gdcmanon - .TH "gdcmanon" 1 "Sun Aug 8 2010" "Version 2.0.15" "GDCM"
gdcmanon - .SH "SYNOPSIS"
gdcmanon [options] file-in file-out
gdcmanon [options] dir-in dir-out
The gdcmanon tool is an implementation of PS 3.15 / E.1 / Basic
Application Level Confidentiality Profile (Implementation of E.1.1 De-
identify & E.1.2 Re-identify)
This tool is split into two very different operating mode:
o An implementation of PS 3.15, see -e and -d flags
o A dumb mode, see --dumb
Dumb mode and PS 3.15 do not work well together, you should really only
use one type of anonymization. In case of doubt, avoid using --dumb.
In order to use the PS 3.15 implementation (-d & -e flag), you'll need
a certificate to do de-identification operations, and the associated
private key to do the re-identification operation. If you are only
doing a one-shot anonymization and do not need to properly re-identify
the DICOM file, you can safely discard the private key and only keep
the certificate. See OpenSSL section below for an example on how to
generate the private key/certificate pair.
gdcmanon will exit early if OpenSSL was not configured/build properly
into the library (see GDCM_USE_SYSTEM_OPENSSL in cmake).
file-in DICOM input filename
file-out DICOM output filename
file-in DICOM input directory
file-out DICOM output directory
You need to specify at least one operating mode, from the following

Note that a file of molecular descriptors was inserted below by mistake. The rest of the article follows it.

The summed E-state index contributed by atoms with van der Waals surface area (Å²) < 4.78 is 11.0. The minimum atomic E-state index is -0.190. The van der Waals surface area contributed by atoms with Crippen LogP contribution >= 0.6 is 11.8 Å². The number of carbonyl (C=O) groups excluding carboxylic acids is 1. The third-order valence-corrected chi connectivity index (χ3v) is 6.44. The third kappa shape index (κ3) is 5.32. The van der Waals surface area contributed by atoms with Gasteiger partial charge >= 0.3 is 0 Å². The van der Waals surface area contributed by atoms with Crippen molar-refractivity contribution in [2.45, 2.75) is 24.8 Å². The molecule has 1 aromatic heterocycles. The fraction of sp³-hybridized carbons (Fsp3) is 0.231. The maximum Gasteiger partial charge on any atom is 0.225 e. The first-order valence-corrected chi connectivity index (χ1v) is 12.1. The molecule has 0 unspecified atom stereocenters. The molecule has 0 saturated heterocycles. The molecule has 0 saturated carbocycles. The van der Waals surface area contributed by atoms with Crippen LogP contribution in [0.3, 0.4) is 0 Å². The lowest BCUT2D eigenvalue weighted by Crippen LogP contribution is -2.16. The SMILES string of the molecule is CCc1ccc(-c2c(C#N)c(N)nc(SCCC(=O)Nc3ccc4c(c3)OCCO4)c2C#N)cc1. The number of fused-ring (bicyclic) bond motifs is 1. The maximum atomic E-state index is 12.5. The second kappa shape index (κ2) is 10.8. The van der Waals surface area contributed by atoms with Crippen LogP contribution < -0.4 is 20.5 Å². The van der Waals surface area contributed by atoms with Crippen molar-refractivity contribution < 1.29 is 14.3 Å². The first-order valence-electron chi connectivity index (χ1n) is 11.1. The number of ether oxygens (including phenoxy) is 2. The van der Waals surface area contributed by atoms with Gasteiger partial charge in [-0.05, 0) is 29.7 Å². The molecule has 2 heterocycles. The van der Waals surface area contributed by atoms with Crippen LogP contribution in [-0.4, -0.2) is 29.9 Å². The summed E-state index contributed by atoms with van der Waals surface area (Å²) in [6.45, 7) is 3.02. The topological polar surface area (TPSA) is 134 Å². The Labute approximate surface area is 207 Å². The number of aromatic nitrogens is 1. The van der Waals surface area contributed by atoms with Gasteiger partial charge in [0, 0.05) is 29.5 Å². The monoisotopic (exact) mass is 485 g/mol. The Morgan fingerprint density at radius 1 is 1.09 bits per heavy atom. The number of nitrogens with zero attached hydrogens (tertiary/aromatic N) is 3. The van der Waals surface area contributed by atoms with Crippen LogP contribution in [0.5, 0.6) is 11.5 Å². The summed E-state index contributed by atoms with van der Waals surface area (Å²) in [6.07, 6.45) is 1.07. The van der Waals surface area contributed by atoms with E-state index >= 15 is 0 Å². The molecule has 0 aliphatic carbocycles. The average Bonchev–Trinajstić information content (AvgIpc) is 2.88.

list (and only one):
-e --de-identify De-identify DICOM (default)
-d --re-identify Re-identify DICOM
--dumb Dumb mode anonymizer
Warning when operating in dumb mode, you need to also specify an
operation to do, such as 'remove' or 'empty' a tag, see below the dumb
-i --input DICOM filename / directory
-o --output DICOM filename / directory
-r --recursive recursively process (sub-)directories.
--continue Do not stop when file found is not DICOM.
--root-uid Root UID.
--resources-path Resources path.
-k --key Path to RSA Private Key.
-c --certificate Path to Certificate.
--des3 Triple DES.
--aes128 AES 128.
--aes192 AES 192.
--aes256 AES 256.
dumb mode options
--empty %d,%d DICOM tag(s) to empty
--remove %d,%d DICOM tag(s) to remove
--replace %d,%d,%s DICOM tag(s) to replace
print this help text and exit
print version information and exit
verbose mode (warning+error).
warning mode, print warning information
error mode, print error information
debug mode, print debug information
GDCM_ROOT_UID Root UID
GDCM_RESOURCES_PATH path pointing to resources files (Part3.xml, ...)
De-identification (anonymization, encrypt)
The only thing required for this operation is a certificate file (in
$ gdcmanon --certificate certificate.pem -e original.dcm original_anonymized.dcm
The only thing required for this operation is a private key (in PEM
format). It is required that the private key used for the re-
identification process, was the actual private key used to generate the
certificate file (certificate.pem) used during the de-identification
$ gdcmanon --key privatekey.pem -d original_anonymized.dcm original_copy.dcm
You can then check that original.dcm and original_copy.dcm are
Multiple files caveat
It is very important to understand the following section, when
anonymizing more than one single file. When anonymizing multiple DICOM
files, you are required to use the directory input. You cannot call
multiple time the gdcmanon command line tool. Indeed the tool stores in
memory during the process only a hash table of conversion so that each